Abstract of my Paper for the BHC 2010

1 03 2010

I am going to be presenting at the upcoming Business History Conference in Athens, Georgia. I’m going to be on a very exciting panel called “Rhetoric of Liberalism”. My co-panellists include some high calibre scholars, so I’m honoured to be presenting along with them.

G.1 Rhetoric of Liberalism
Meeting Room F/G

Chair: Ben Waterhouse, University of North Carolina
Discussant: The Audience

Andrew Smith, Laurentian University
Accepting Financial Globalization: The Canadian Debate on British Investment, 1836-1875

Thomas Finger, University of Virginia
Natural Theology of Free Trade in the Nineteenth Century

Stephen Gross, University of California, Berkeley
Information, Uncertainty, and Trust in German-Balkan Trade: A Case Study of the Leipzig Trade Fair, 1920-1930

Colin F. Wilder, University of Chicago
Before Law and Economics: What the Modern Natural Law Tradition Had to Say about Commercial Affairs

Here is the abstract of my paper:

Accepting Financial Globalization: The Canadian Debate on British Investment, 1836-1875

Prior to the creation of the Canadian federation in 1867, British North America was a collection of separate British colonies with their own currencies, laws, and banking systems. The integration of the financial systems of the different colonies was a crucial part of the building of the Canadian nation-state. The “Bank Act of 1871” is widely regarded as having laid the legal foundations of the modern Canadian banking sector.  By 1900, Canada’s banking sector was dominated by a few large corporations, each of which had a branch network extending from the Atlantic to the Pacific. In contrast, the United States was served by a plethora of small banks.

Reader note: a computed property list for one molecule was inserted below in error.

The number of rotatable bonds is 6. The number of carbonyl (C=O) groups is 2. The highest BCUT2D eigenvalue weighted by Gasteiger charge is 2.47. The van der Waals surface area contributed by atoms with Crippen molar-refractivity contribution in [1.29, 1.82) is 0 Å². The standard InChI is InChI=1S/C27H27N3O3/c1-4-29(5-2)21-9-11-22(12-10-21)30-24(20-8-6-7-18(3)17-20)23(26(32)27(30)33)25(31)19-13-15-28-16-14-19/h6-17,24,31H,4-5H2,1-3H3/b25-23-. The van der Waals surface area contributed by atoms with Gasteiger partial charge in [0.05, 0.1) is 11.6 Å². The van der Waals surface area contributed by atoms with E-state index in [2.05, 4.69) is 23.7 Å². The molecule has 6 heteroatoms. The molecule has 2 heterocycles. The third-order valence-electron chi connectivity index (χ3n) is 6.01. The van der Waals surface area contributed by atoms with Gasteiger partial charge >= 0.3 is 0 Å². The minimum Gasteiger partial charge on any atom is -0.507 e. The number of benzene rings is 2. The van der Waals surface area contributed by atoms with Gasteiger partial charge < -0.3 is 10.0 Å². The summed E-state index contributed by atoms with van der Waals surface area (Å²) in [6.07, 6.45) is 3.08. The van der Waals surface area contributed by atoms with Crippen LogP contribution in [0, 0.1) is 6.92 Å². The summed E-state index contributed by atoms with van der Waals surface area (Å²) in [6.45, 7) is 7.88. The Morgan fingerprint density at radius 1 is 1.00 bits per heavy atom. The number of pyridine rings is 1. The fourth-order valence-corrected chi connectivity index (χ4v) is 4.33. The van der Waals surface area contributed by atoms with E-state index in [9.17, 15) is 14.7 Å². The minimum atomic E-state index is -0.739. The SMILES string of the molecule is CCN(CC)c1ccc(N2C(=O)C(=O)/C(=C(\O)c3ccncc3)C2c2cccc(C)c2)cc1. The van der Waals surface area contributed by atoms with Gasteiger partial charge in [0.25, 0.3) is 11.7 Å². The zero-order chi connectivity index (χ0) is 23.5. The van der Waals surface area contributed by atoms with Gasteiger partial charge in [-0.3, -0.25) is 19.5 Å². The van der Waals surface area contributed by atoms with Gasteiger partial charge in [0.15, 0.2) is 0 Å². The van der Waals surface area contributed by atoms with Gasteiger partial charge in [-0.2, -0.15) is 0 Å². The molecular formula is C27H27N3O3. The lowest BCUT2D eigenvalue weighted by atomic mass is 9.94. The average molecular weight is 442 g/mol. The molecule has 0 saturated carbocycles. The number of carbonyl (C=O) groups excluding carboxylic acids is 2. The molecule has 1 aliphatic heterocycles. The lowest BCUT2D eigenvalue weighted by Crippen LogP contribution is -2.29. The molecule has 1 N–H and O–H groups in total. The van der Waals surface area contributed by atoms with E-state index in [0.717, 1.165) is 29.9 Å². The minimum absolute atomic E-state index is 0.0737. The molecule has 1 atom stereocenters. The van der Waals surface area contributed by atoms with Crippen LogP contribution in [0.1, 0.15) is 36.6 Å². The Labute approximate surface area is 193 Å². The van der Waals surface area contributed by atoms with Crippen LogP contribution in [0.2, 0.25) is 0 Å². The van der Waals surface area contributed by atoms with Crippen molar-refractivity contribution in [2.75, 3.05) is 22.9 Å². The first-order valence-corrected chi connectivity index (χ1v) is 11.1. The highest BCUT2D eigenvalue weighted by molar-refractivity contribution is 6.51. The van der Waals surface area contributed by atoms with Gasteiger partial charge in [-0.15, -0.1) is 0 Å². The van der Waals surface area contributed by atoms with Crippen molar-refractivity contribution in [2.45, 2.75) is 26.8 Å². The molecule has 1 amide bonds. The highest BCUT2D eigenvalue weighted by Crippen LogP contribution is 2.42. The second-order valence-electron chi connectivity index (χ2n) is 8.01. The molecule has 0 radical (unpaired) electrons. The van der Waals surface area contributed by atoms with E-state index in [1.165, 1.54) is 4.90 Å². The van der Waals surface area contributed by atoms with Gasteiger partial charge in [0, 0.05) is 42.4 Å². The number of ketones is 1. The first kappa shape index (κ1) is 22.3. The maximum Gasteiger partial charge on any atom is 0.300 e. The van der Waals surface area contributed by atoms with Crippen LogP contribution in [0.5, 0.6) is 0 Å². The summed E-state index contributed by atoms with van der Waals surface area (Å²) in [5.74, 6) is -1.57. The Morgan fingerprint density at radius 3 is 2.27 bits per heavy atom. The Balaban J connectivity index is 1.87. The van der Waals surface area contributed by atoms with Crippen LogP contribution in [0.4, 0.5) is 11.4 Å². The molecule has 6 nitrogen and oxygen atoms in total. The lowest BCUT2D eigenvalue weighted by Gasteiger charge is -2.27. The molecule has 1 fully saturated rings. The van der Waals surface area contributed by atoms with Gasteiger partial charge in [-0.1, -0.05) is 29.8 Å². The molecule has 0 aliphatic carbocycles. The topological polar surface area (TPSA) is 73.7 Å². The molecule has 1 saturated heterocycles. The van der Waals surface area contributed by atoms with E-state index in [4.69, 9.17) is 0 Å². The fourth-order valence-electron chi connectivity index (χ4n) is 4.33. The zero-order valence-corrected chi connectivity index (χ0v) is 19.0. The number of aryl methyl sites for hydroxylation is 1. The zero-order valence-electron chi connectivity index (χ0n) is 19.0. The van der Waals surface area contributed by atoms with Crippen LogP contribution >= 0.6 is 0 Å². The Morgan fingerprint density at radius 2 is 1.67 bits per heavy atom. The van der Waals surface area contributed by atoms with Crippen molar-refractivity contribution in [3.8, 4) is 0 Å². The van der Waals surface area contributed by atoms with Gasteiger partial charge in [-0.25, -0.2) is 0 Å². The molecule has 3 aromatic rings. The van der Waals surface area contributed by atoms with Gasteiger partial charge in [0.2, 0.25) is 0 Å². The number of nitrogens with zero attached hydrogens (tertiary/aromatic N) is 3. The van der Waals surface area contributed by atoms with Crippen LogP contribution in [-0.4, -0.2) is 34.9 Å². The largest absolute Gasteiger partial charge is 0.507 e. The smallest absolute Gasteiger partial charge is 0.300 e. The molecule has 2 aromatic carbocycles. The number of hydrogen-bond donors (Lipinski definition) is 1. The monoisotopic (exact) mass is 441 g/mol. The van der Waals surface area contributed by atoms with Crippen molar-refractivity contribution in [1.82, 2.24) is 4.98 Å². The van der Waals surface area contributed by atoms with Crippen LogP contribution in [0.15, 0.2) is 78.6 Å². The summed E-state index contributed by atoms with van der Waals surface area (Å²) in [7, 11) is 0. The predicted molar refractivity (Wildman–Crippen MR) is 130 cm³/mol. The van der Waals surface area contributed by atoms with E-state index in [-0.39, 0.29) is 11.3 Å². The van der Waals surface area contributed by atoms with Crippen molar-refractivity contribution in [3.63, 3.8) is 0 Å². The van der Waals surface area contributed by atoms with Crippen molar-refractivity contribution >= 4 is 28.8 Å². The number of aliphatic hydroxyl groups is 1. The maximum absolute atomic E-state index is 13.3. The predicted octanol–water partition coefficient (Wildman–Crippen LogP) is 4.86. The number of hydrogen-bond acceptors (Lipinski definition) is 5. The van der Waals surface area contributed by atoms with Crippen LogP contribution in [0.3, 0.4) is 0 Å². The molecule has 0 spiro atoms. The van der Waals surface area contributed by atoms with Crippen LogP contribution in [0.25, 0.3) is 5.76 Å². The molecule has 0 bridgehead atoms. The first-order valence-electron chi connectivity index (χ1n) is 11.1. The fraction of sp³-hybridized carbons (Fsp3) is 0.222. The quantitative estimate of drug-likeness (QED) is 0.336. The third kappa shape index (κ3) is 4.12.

Today, business historians often contrast Canada’s banking sector with that of the United States. This paper will examine the making of the 1871 banking law. It will show that banking legislation in Canada was shaped by the following forces: the powerful examples that had been set by the 1844 Bank Act in England and the 1863 National Bank Act in the United States; the rivalry between Toronto and Montreal for financial supremacy; and the hostility of a large section of the Canadian electorate to financiers. Attitudes to British investment also informed the debate about banking law.   This paper aims to refine our understanding of the development of financial systems in North America. It will also explore the role of classical liberalism in Canadian politics after 1867.

This paper is based on a mixture of printed primary sources and archival materials. The individuals mentioned most frequently in the paper are: Sir John A. Macdonald; Alexander Galt; Sir Francis Hincks; Edwin King; John Rose. The companies mentioned are: the Bank of Montreal; the Commercial Bank; the Bank of Upper Canada; the House of Baring.



2 responses

8 06 2010
Colin Wilder

Dear Andrew,
It was a pleasure meeting and talking financial history with you at the BHC. I just tracked back to this page from academia.edu and a related google search. I hope things are well with you in Canadia!

14 06 2010

Hi Colin. It was a pleasure talking to you. Hope to see you at the next BHC.

Leave a Reply

Fill in your details below or click an icon to log in:

WordPress.com Logo

You are commenting using your WordPress.com account. Log Out /  Change )

Facebook photo

You are commenting using your Facebook account. Log Out /  Change )

Connecting to %s

%d bloggers like this: